Wet Bar Wednesday – Margarita

I intended to write today about the Rob Roy, convinced that I have already disclosed my basic margarita recipe in these hallowed pages long ago.  But low and behold, when I searched my archives, I found that this was not the case.  Not that I haven’t dwelt on variations of the margarita, like the raspberry lime margarita, or the prickly pear margarita.  But I seem to have neglected the basic format.  Mea culpa.

My basic recipe was culled from the Internet in the days before the World Wide Web and what most folks think of when they hear Internet.  It claimed to be Jimmy Buffet’s recipe for margaritas, which seemed like a good place to start.  But I continue to modify it over the years.  No less can be said for Jimmy, I suppose.

  • 1 part tequila
  • 1/2 part triple sec
  • 1 part fresh lime juice
  • Splash of Grand Marnier
  • Splash of blue curacao
  • Agave (or honey) to preferred sweetness
  • Salt

Since this is my signature drink, I’ll spend a bit more time in explanation.

Tequila I prefer anejo – the longest-aged type of tequila (although there are apparently now super-anejos available that are aged even longer).  The taste is much smoother and mellower than the basic silver or plata tequila.  If you prefer a bit of kick to your margarita, use either a plata or reposado (aged, but not as long as anejo).  Experiment with brands to find one you like.  Costco has a very respectable anejo that’s a great price and very good for margaritas.  More refined tequilas are available, but beware that some are not nearly as good as their price tag or bottle might suggest.  Last night we finished off a bottle of El Mayor anejo, which was quite good and reasonably priced.

Right now I have in my home bar (thanks to thoughtful friends & parishioners) the following tequilas:

  • Costco Reposado which works well in margaritas, batangas, or any other tequila cocktail
  • Costco Anejo – also good in mixed drinks but probably not quite good enough to sip neat (unmixed)
  • Patron Plata – I use a splash of this to add kick to my tequila drinks
  • Patron XO Cafe Dark Cocoa – delicious and strong blend of tequila & coffee liquor – I created this drink with it!
  • El Mayor Anejo – very nice tequila suitable for sipping neat or to make very smooth cocktails/margaritas

Triple sec  Currently I use Bol’s,   Use my rule of thumb – don’t buy the cheapest or the most expensive options.

Lime juice – I prefer to keep fresh limes on hand for this, but I also generally have a backup of reconstituted lime juice in the fridge.  A simple citrus press is sooooo handy for this.  My family gave me this one for my birthday recently, and it’s so simple and fantastic I’m not sure how I lived without it before.  I highly recommend it!  Fresh lime juice really makes for a better drink.

Many recipes will suggest Rose’s Sweetened Lime Juice, and I used to use this as well.  However, once you get used to investing the time to use fresh lime juice and agave or honey, you’ll never go back to the artificial stuff.

Grand Marnier – This is an orange liquor.  It’s pricey, and I’ve long assumed that this is the best option.  You can also utilize the slightly cheaper Cointreau.  Frankly, if cost is a concern you can even just substitute triple sec.  If you’re dining out and enjoying a margarita with dinner, that small splash of Grand Marnier is going to cost you a few extra bucks.  It’s a good money-maker for the bar.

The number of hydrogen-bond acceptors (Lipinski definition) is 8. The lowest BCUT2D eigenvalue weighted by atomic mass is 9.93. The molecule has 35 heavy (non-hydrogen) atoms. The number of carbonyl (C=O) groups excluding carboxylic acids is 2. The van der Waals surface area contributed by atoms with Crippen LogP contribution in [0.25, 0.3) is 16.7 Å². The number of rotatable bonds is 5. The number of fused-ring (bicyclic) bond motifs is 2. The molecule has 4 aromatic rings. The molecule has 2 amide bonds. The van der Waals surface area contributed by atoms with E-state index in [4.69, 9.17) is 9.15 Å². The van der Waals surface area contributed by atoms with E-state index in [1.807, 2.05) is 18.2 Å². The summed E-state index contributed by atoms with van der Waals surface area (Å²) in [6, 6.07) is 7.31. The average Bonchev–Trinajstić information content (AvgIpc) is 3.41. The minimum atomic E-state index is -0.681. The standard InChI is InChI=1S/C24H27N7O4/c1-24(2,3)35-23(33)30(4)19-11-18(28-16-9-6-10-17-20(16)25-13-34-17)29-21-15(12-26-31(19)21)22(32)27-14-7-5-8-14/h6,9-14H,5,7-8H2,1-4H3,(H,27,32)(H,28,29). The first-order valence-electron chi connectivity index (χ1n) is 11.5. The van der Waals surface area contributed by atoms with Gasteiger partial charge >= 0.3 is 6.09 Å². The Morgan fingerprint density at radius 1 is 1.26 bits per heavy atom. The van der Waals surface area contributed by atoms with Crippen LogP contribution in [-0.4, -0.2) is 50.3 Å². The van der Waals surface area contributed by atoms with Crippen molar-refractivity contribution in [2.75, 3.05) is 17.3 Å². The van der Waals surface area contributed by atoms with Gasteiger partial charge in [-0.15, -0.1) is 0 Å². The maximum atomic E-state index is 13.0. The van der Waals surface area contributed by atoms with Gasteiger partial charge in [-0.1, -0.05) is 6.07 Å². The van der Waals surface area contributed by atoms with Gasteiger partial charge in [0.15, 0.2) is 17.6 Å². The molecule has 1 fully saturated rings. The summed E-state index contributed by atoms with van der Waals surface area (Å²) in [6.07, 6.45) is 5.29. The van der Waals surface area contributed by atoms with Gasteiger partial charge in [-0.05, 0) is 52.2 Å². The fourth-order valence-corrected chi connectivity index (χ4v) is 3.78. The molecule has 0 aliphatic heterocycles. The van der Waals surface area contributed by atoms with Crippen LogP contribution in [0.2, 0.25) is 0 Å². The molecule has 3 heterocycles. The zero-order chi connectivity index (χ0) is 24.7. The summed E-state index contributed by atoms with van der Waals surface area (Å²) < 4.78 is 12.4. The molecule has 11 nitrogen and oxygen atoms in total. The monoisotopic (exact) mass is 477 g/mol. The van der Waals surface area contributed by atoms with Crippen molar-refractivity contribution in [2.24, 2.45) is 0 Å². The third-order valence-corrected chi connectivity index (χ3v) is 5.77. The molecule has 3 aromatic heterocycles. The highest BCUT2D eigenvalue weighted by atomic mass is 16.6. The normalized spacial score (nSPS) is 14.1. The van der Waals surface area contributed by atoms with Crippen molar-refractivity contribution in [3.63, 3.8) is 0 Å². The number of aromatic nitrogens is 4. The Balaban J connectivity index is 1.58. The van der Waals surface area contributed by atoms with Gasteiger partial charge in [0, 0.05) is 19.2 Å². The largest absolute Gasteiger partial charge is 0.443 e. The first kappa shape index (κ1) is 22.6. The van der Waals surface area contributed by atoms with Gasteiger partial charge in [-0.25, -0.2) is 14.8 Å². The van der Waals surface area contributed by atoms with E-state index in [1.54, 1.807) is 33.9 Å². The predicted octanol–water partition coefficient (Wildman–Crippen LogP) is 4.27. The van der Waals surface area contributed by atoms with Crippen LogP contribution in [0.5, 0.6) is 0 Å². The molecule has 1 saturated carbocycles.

However I recently had a chance to taste an alternative to Grand Marnier, and it’s fantastic.  It’s called Solerno.  It’s made from blood oranges, and it has a far less syrupy taste than Grand Marnier.  As soon as I can find a liquor store that carries it I’m going to switch to this.

Blue curacao – This is a purely arbitrary ingredient. I use it strictly for the coloring it adds, so that my margaritas are blue or green, depending on how much I add.

Agave or Honey – A little of one of these is probably going to be needed, but how much depends on your particular taste.  The lime juice can be rather strong and sour so offset that with agave or honey.  Agave has gained a lot of attention in recent years, and is notable for not raising blood sugar levels the way regular sugar does.  However, it is still a fairly processed product.  If you’re trying to stay as natural as possible, go with honey instead.

Rim a margarita glass with lime juice and then dip in salt.  Mix the ingredients in a shaker with ice and then pour into the margarita glass and top with ice.  This is a strong drink – sip it slowly and don’t operate heavy machinery until you know it’s safe to.

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2 Responses to “Wet Bar Wednesday – Margarita”

  1. Wet Bar Wednesday – Burnin’ Flava | Living Apologetics Says:

    […] bar with perhaps a half-dozen or so cocktail options.  Common ones were mojitos, caipirinhas, and margaritas.  Their recipes differ somewhat from mine but are essentially familiar.  Other options would […]

  2. Wet Bar Wednesday – Avocado Margarita | Living Apologetics Says:

    […] the margarita.  In the past couple of years I’ve posted three different margarita recipes (traditional, cactus, and raspberry).  I’ve experimented with probably half a dozen more recipes I […]

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